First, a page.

An important extension of RCC8, known as BRCC8, ad-

ditionally features standard Boolean operations on regular

closed sets[Wolter and Zakharyaschev, 2000].

A remarkable characteristic of these languages is their

insensitivity to the underlying interpretation. To show that

an RCC8-formula is satisfiable in n-dimensional Euclidean

space, it suffices to demonstrate its satisfiability in any topo-

logical space[Renz, 1998]; for BRCC8-formulas, satisfiabil-

ity in any connected space is enough. This inexpressiveness

Introduction

yields (relatively) low computational complexity: satisfiabil-

ity of BRCC8-, RCC8- and RCC5-formulas over arbitrary

topological spaces is NP-complete; satisfiability of BRCC8-

formulas over connected spaces is PSPACE-complete.

However, satisfiability of spatial constraints by arbi-

trary regular closed sets by no means guarantees realiz-

ability by practically meaningful geometrical objects, where

connectedness of regions is typically a minimal require-

ment [Borgo et al., 1996; Cohn and Renz, 2008].

nected region is one which consists of a ‘single piece.’) It is

easy to write constraints in RCC8 that are satisfiable by con-

nected regular closed sets over arbitrary topological spaces

but not over R2; in BRCC8 we can even write formulas satis-

fiable by connected regular closed sets over arbitrary spaces

but not over Rnfor any n. Worse still: there exist very

simple collections of spatial constraints (involving connect-

edness) that are satisfiable in the Euclidean plane, but only

by ‘pathological’ sets that cannot plausibly represent the re-

gions occupied by physical objects [Pratt-Hartmann, 2007].

Unfortunately, little is known about the complexity of topo-

logical constraint satisfaction by non-pathological objects

in low-dimensional Euclidean spaces.

sult[Schaefer et al., r003]in this area showsthat satisfiability

of RCC8-formulas by disc-homeomorphs in R2is still NP-

complete, though the decision procedure is vastly more intri-

cate than in the general case. In this paper, we investigate the

computational properties of more general and flexible spatial

logicswith connectednessconstraintsinterpretedoverR2and

R3.

We consider two ‘base’ topological constraint languages.

The languageB features = as its onlypredicate, but has func-

tion symbols +, −, · denoting the standard operations of fu-

sion, complement and taking common parts defined for regu-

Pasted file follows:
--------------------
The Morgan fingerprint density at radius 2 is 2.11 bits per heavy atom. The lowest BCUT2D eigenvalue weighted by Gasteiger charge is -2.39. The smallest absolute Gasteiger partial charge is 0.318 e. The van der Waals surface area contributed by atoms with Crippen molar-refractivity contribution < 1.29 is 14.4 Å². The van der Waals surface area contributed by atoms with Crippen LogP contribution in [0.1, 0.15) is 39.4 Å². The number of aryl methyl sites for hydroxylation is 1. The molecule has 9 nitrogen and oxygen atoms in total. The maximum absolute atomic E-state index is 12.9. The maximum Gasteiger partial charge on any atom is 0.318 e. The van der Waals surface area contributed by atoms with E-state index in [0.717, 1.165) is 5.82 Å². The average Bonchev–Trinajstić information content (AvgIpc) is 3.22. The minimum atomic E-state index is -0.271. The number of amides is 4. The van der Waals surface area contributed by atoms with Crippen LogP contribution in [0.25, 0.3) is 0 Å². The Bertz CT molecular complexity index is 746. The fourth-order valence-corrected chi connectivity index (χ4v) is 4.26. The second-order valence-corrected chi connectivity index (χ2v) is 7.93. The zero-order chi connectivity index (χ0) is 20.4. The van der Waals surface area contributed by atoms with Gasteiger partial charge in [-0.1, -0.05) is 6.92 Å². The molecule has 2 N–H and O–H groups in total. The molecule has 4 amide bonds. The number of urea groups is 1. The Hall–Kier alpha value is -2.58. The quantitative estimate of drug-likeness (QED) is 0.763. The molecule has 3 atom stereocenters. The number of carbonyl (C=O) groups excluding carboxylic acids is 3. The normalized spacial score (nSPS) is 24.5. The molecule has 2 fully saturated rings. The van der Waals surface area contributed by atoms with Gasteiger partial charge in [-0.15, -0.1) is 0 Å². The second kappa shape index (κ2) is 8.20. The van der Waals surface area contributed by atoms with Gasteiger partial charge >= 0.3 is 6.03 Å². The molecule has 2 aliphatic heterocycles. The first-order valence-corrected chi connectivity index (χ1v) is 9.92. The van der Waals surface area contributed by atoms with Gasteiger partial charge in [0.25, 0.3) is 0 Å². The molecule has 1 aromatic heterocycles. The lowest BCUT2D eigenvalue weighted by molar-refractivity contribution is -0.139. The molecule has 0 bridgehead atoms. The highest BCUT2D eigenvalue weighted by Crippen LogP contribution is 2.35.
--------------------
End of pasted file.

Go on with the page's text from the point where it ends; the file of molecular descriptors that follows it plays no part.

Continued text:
lar closed sets, as well as the constants 1 and 0 for the entire

space and the empty set. Our second base language, C, ad-

ditionally features a binary predicate, C, denoting the ‘con-

tact’ relation (two sets are in contact if they share at least one

point). The languageC is a notational variant of BRCC8 (and

thus an extension of RCC8), while B is the analogous exten-

sion of RCC5. We add to B and C one oftwo new unarypred-

icates: c, representing the property of connectedness, and c◦,

representingthe (stronger)propertyof having a connectedin-

terior. We denote the resulting languages by Bc, Bc◦, Cc and

Cc◦. We are interested in interpretations over (i) the regular

(A con-

One landmark re-

Page 2

closed sets of R2and R3, and (ii) the regular closed poly-

hedral sets of R2and R3. (A set is polyhedral if it can be

defined by finitely many bounding hyperplanes.) By restrict-

ing interpretations to polyhedra we rule out satisfaction by

pathologicalsets and use the same ‘data structure’ as in GISs.

When interpreted over arbitrary topological spaces, the

complexity of reasoning with these languages is known: sat-

isfiability of Bc◦-formulas is NP-complete, while for the

other three languages, it is EXPTIME-complete. Likewise,

the 1D Euclidean case is completely solved. For the spaces

Rn(n ≥ 2), however, most problems are still open. All

four languages contain formulas satisfiable by regular closed

sets in R2, but not by regular closed polygons; in R3, the

analogous result is known only for Bc◦and Cc◦. The sat-

isfiability problem for Bc, Cc and Cc◦is EXPTIME-hard (in

both polyhedral and unrestricted cases) for Rn(n ≥ 2); how-

ever, the only knownupper boundis that satisfiability of Bc◦-

formulas by polyhedra in Rn(n ≥ 3) is EXPTIME-complete.

(See[Kontchakov et al., 2010b]for a summary.)

This paper settles most of these open problems, reveal-

ingconsiderabledifferencesbetweenthe computationalprop-

erties of constraint languages with connectedness predi-

cates when interpreted over R2and over abstract topologi-

cal spaces. Sec. 3 shows that Bc, Bc◦, Cc and Cc◦are all

sensitive to restriction to polyhedra in Rn(n ≥ 2). Sec. 4

establishes an unexpected result: all these languages are un-

decidablein 2D, bothin the polyhedralandunrestrictedcases

([Dornheim, 1998] proves undecidability of the first-order

versionsofthese languages). Sec. 5 resolvestheopenissue of

the complexity of Bc◦over regular closed sets (not just poly-

hedra) in R3by establishing an NP upper bound. Thus, Qual-

itative Spatial Reasoning in Euclidean spaces proves much

more challenging if connectedness of regions is to be taken

into account. We discuss the obtained results in the context

of spatial reasoning in Sec. 6. Omitted proofs can be foundin

the appendix.

2Constraint Languages with Connectedness

Let T be a topological space. We denote the closure of any

X ⊆ T by X−, its interior by X◦and its boundaryby δX =